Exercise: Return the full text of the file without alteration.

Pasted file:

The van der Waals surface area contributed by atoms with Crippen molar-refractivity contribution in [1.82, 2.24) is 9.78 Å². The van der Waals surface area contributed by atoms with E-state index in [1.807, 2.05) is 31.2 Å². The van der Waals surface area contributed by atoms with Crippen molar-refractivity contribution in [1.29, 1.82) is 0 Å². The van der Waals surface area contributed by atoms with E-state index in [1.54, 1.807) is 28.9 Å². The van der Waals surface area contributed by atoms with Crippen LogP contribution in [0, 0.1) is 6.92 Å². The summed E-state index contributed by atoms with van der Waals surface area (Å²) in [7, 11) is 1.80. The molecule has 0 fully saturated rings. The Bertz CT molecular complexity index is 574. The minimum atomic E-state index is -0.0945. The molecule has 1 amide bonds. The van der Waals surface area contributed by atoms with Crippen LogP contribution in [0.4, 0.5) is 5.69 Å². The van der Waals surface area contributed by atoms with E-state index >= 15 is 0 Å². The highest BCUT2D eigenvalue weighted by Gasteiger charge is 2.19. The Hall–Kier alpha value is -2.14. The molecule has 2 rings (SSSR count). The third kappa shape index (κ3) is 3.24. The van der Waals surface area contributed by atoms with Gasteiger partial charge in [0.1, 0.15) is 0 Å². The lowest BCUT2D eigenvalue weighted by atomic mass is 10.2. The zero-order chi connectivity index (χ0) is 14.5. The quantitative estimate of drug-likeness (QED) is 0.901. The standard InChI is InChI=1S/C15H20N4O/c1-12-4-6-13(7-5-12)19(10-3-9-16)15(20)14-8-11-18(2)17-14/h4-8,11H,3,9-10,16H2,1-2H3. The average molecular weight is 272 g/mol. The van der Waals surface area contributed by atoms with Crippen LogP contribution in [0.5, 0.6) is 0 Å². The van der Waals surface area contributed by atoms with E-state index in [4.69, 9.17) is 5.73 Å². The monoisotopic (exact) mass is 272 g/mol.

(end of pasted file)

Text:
The van der Waals surface area contributed by atoms with Crippen molar-refractivity contribution in [1.82, 2.24) is 9.78 Å². The van der Waals surface area contributed by atoms with E-state index in [1.807, 2.05) is 31.2 Å². The van der Waals surface area contributed by atoms with Crippen molar-refractivity contribution in [1.29, 1.82) is 0 Å². The van der Waals surface area contributed by atoms with E-state index in [1.54, 1.807) is 28.9 Å². The van der Waals surface area contributed by atoms with Crippen LogP contribution in [0, 0.1) is 6.92 Å². The summed E-state index contributed by atoms with van der Waals surface area (Å²) in [7, 11) is 1.80. The molecule has 0 fully saturated rings. The Bertz CT molecular complexity index is 574. The minimum atomic E-state index is -0.0945. The molecule has 1 amide bonds. The van der Waals surface area contributed by atoms with Crippen LogP contribution in [0.4, 0.5) is 5.69 Å². The van der Waals surface area contributed by atoms with E-state index >= 15 is 0 Å². The highest BCUT2D eigenvalue weighted by Gasteiger charge is 2.19. The Hall–Kier alpha value is -2.14. The molecule has 2 rings (SSSR count). The third kappa shape index (κ3) is 3.24. The van der Waals surface area contributed by atoms with Gasteiger partial charge in [0.1, 0.15) is 0 Å². The lowest BCUT2D eigenvalue weighted by atomic mass is 10.2. The zero-order chi connectivity index (χ0) is 14.5. The quantitative estimate of drug-likeness (QED) is 0.901. The standard InChI is InChI=1S/C15H20N4O/c1-12-4-6-13(7-5-12)19(10-3-9-16)15(20)14-8-11-18(2)17-14/h4-8,11H,3,9-10,16H2,1-2H3. The average molecular weight is 272 g/mol. The van der Waals surface area contributed by atoms with Crippen LogP contribution in [0.5, 0.6) is 0 Å². The van der Waals surface area contributed by atoms with E-state index in [4.69, 9.17) is 5.73 Å². The monoisotopic (exact) mass is 272 g/mol.